اختلال اضطراب فراگیر: بیماری همراه وجود
|کد مقاله||سال انتشار||مقاله انگلیسی||ترجمه فارسی||تعداد کلمات|
|35010||2006||10 صفحه PDF||سفارش دهید||7427 کلمه|
Publisher : Elsevier - Science Direct (الزویر - ساینس دایرکت)
Journal : European Neuropsychopharmacology, Volume 16, Supplement 2, July 2006, Pages S109–S118
Generalized anxiety disorder (GAD) frequently occurs comorbidly with other conditions, including depression and somatic complaints. Comorbid GAD sufferers have increased psychologic and social impairment, request additional treatment, and have an extended course and poorer outcome than those with GAD alone; therapy should alleviate both the psychic and somatic symptoms of GAD without negatively affecting the comorbid condition. The ideal treatment would provide relief from both GAD and the comorbid condition, reducing the need for polypharmacy. Physicians need suitable tools to assist them in the detection and monitoring of GAD patients—the GADI, a new, self-rating scale, may meet this requirement. Clinical data have shown that various neurobiologic irregularities (e.g., in the GABA and serotonin systems) are associated with the development of anxiety. Prescribing physicians must take into account these abnormalities when choosing a drug. Effective diagnosis and treatment should improve patients' quality of life and their prognosis for recovery.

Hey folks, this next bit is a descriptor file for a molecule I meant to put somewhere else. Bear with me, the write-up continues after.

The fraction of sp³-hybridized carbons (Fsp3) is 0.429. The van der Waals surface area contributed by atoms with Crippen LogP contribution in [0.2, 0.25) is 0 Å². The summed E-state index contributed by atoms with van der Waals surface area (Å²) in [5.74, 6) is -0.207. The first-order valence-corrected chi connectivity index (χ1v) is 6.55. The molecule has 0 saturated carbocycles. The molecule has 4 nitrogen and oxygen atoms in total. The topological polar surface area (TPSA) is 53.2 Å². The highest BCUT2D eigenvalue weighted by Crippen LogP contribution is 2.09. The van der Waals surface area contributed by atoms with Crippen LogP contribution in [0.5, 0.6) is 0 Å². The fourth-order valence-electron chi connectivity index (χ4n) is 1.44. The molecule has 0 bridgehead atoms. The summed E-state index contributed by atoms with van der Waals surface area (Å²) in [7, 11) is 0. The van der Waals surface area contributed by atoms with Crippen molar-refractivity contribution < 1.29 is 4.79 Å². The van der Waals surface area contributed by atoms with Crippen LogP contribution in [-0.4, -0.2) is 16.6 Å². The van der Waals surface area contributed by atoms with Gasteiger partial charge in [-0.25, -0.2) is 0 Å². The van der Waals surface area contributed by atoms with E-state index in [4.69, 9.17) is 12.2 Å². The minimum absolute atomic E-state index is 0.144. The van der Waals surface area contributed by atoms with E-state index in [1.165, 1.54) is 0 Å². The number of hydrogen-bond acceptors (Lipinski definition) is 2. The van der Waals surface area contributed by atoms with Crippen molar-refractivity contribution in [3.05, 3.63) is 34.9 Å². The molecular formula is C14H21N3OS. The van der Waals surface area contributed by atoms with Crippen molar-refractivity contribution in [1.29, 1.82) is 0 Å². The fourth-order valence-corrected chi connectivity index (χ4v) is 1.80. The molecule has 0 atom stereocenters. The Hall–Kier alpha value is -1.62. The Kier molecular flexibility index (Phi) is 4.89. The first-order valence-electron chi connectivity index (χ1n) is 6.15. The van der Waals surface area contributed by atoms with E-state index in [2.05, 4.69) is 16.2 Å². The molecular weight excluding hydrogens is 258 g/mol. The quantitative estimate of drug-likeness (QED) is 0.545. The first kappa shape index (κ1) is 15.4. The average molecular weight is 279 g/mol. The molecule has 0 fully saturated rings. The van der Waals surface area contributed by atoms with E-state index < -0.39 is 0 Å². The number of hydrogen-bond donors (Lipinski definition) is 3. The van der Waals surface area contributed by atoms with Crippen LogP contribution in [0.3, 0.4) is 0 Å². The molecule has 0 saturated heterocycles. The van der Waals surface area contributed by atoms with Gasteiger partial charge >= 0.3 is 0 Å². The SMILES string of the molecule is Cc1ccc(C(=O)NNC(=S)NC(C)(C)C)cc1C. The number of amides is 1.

Generalized anxiety disorder (GAD) is one of the most common conditions that occurs comorbidly with other disorders, particularly other anxiety and depressive disorders. Indeed, comorbidity of mood and anxiety disorders is a hallmark feature of GAD (Judd et al., 1998 and Ninan, 2001). Research into GAD is far behind that of many other psychiatric disorders, the main reason being that until fairly recently many eminent physicians still believed that GAD was not a separate disorder, but rather a variant of depression. This misapprehension arose because GAD often occurs comorbidly with depression, which can mask the symptoms of GAD. Consequently it has taken some time to establish that GAD does occur as a discreet condition, and that it definitely is not a form of depression. This was, and still can be, a big hindrance to the progression of research into this important, although somewhat neglected, psychiatric condition. GAD is frequently comorbid with major depressive disorder (MDD), panic disorder (PD), social anxiety disorder (SAD), specific phobia (SP), and post-traumatic stress disorder (PTSD), and is additionally associated with chronic pain conditions, medically unexplained somatic symptoms, and sleep disorders—in fact many physicians believe that much of the insomnia reported by their patients is actually a variant of GAD. These patterns of comorbidity increase the individual and economic burden of GAD and add to the challenge of treatment. Indeed, comorbidity should be thought of as a challenge rather than a nuisance—it is very important clinically, both when considering neurobiologic disorders and the individual comorbidities. This article will discuss the issues surrounding GAD and its various comorbidities. In addition, we will also address the need for appropriate tools to aid the diagnosis of this condition, and appraise the potential role of various neurobiologic mechanisms in the development and treatment of GAD.